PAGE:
With the help of two Berliners we aimed to understand what would be interesting in our housing data. We learned that prizes have been rising a lot and in some areas long-term residents have to move out, because they don’t have money to pay the rent anymore. According to Berliners participating the workshop, one of the hottest districts at the moment is Neukölln. Protests have been organized against this development. Citizens are also becoming more critical against tourists, claiming that the city is turning into a zoo. It has not been very common practice to buy houses, but now when foreigners have started to buy some locals have followed the example.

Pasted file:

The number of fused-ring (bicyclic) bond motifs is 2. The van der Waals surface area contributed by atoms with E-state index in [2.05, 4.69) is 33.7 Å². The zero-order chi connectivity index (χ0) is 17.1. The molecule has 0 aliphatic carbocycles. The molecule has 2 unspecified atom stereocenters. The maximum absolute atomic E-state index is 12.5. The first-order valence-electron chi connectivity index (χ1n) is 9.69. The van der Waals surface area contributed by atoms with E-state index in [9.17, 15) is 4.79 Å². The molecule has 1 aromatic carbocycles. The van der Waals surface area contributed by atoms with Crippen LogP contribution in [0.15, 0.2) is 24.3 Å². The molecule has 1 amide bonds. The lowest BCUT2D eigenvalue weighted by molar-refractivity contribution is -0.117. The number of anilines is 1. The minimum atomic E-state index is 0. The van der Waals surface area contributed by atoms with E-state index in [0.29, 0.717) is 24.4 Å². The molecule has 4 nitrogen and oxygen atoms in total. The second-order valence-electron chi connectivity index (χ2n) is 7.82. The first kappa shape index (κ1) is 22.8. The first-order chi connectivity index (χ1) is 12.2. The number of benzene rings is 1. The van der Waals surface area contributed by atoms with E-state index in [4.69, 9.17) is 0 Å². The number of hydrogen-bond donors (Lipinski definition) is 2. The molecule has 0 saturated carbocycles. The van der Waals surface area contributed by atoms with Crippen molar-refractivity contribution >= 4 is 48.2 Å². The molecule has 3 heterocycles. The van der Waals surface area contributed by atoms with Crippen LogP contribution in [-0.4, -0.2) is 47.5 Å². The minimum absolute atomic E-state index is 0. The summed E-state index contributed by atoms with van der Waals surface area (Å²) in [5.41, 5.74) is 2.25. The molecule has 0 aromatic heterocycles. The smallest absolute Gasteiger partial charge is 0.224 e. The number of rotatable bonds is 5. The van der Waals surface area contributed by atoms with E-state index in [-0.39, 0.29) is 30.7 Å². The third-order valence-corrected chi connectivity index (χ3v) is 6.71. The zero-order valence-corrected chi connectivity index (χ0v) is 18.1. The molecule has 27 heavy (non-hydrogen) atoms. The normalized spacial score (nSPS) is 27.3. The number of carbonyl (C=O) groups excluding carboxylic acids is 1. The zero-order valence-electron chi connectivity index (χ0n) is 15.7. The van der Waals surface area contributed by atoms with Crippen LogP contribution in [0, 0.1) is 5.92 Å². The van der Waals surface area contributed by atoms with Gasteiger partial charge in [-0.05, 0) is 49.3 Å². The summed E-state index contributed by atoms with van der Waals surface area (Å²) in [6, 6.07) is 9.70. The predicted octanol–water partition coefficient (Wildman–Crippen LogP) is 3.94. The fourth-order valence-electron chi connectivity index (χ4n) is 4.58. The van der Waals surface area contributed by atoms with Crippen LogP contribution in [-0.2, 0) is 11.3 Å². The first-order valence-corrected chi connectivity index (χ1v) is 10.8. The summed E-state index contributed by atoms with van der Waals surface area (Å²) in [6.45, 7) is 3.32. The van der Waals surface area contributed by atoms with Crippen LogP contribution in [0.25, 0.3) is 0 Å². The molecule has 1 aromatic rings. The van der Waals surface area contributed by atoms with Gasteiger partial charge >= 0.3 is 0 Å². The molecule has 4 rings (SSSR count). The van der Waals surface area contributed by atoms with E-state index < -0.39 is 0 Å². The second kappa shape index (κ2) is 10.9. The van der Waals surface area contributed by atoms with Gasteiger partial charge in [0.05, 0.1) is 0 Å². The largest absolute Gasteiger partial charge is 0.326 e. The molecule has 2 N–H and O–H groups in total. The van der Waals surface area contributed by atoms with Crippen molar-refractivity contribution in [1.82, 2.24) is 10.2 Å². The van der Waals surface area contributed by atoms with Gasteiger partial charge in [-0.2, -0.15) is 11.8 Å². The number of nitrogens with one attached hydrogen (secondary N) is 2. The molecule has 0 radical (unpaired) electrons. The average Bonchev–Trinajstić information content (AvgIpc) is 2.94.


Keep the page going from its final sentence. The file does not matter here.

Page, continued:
We also learned that local magazines have been writing a lot about this issue and visualizations about the rents have been published. So, the question is: why to do this work in the first place, if they already did it? By combining data from multiple sources you can get more meanings out of it. We wanted to take hands on approach, so we will probably not get THAT far, but the goal is to show people that it can be done.
We found data about average rents for each city districts and the interesting thing would be to compare the average prize of the district to actual data. It could be compared in district level, or street level. Now we cannot include the time dimension, but it would add value to examine the explosion of rent prices in some areas over time. It would be interesting to compare how prices correlate with other statistics such as crime, new cafes, amount of available flats, social welfare, unemployment etc